Insurance

Many people are concerned about rising health care costs. In reaction to this, some individuals and companies are gravitating

toward the assumed lower prices of Health Maintenance Organization (HMO) health plans. HMOs spend billions of dollars

each year advertising their low cost services. While these savings look good on paper, there are many pages of small print. The

explanation after the asterisk indicates that not only do the HMOs lack lower costs, but they also short-change the patient in

quality care. Much of the money spent on premiums goes directly into the pockets of stockholders and less is then available for

patient care. In addition, the main clinical decisions are made not by doctors, but by a board of directors more interested in the

bottom line than in little Jennie's cough. When the facts are considered, HMOs should not be permitted to assume the role of

Traditional insurance companies and HMOs have comparable premium rates. HMOs are too profit oriented and, because of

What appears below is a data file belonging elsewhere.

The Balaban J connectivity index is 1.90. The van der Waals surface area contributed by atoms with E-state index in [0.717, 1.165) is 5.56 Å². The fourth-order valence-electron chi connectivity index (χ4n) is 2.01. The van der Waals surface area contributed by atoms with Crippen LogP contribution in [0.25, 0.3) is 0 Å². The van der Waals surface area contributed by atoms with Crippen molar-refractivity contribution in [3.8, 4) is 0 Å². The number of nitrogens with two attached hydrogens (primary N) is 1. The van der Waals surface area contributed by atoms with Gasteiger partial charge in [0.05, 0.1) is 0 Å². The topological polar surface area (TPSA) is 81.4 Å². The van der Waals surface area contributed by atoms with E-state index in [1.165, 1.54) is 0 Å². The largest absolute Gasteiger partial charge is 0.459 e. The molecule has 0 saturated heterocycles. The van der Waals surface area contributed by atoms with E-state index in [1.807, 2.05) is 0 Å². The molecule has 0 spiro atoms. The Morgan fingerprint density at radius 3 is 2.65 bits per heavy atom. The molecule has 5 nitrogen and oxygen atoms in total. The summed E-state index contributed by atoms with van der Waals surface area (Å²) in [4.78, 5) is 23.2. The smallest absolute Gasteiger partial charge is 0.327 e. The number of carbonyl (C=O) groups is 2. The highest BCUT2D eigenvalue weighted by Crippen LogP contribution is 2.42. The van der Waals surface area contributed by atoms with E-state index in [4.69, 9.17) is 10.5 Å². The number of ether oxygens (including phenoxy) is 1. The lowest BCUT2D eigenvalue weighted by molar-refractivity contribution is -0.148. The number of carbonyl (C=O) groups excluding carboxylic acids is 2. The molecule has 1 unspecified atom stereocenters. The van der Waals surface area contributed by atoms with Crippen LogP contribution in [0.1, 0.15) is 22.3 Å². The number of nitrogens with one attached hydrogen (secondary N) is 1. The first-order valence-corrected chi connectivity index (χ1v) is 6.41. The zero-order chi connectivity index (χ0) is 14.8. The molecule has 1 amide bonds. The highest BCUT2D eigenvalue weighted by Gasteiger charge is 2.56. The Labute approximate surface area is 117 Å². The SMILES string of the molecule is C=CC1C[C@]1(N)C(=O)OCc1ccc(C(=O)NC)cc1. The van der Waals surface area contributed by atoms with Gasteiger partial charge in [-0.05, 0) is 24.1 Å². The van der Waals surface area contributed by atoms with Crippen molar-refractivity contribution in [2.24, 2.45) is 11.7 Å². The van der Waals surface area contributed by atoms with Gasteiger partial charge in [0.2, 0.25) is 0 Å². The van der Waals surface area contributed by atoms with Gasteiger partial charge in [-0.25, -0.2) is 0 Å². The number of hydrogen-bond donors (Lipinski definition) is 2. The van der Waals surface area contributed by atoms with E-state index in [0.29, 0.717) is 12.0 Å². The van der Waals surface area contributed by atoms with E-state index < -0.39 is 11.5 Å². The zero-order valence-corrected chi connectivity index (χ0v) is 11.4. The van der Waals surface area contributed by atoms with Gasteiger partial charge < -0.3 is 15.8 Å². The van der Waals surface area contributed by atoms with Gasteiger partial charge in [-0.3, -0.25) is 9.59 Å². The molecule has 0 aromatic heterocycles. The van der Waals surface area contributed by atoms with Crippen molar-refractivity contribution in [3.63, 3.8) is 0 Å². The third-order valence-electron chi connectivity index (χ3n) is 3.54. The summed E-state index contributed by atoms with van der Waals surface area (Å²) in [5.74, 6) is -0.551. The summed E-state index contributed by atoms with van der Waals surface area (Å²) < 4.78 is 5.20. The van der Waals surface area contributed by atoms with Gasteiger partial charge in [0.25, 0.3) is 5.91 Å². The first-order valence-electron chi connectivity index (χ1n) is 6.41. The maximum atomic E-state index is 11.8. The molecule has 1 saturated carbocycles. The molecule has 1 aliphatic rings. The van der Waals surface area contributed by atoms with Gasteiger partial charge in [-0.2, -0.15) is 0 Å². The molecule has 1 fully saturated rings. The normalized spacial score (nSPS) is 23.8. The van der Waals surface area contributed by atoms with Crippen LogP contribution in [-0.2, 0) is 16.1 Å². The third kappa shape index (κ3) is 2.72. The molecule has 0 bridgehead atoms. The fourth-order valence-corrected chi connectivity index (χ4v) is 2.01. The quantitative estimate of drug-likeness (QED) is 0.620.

this, their patient care lacks in quality. One way that HMOs cut their costs is to spend less on direct care. As opposed to

fee-for-service (FFS) companies, patients relying on their HMO spend 17 percent less time in the hospital regardless of the

degree of their illness. This said, patients in Medicare HMOs also spend about 17 percent less time than they would in a

traditional setting. It is surprising that, in spite of this fact, Medicare patient risk contracts actually cost Medicare 6 percent

more than they would have if done in a fee-for-service setting. (Rice, 79-80) The lack of savings is not limited to Medicare

recipients. Spending on health care in California, which has one of the highest concentrations of HMOs of any state in America,

is about 19 percent higher than the national average. There has only been one year since HMOs became so prevalent, 1994, in

w

Page 1 of 6 Next >

Related Essays